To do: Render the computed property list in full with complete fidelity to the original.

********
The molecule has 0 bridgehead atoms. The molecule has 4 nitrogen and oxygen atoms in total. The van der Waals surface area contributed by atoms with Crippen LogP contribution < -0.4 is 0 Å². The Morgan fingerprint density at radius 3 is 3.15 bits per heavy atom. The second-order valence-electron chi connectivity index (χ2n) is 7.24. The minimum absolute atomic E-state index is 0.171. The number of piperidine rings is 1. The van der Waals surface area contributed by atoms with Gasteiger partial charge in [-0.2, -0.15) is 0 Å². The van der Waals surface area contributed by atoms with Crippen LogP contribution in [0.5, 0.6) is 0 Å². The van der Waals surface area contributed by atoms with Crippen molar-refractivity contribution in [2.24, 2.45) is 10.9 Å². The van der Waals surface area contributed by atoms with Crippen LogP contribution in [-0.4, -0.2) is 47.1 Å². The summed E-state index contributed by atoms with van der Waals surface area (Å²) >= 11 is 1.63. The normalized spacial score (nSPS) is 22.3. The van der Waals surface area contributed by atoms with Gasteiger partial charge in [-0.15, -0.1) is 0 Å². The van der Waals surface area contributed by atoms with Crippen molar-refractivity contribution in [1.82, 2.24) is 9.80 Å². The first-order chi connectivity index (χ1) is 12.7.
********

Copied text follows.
The molecule has 0 bridgehead atoms. The molecule has 4 nitrogen and oxygen atoms in total. The van der Waals surface area contributed by atoms with Crippen LogP contribution < -0.4 is 0 Å². The Morgan fingerprint density at radius 3 is 3.15 bits per heavy atom. The second-order valence-electron chi connectivity index (χ2n) is 7.24. The minimum absolute atomic E-state index is 0.171. The number of piperidine rings is 1. The van der Waals surface area contributed by atoms with Gasteiger partial charge in [-0.2, -0.15) is 0 Å². The van der Waals surface area contributed by atoms with Crippen LogP contribution in [0.5, 0.6) is 0 Å². The van der Waals surface area contributed by atoms with Crippen molar-refractivity contribution in [2.24, 2.45) is 10.9 Å². The van der Waals surface area contributed by atoms with Crippen LogP contribution in [-0.4, -0.2) is 47.1 Å². The summed E-state index contributed by atoms with van der Waals surface area (Å²) >= 11 is 1.63. The normalized spacial score (nSPS) is 22.3. The van der Waals surface area contributed by atoms with Gasteiger partial charge in [-0.15, -0.1) is 0 Å². The van der Waals surface area contributed by atoms with Crippen molar-refractivity contribution in [1.82, 2.24) is 9.80 Å². The first-order chi connectivity index (χ1) is 12.7.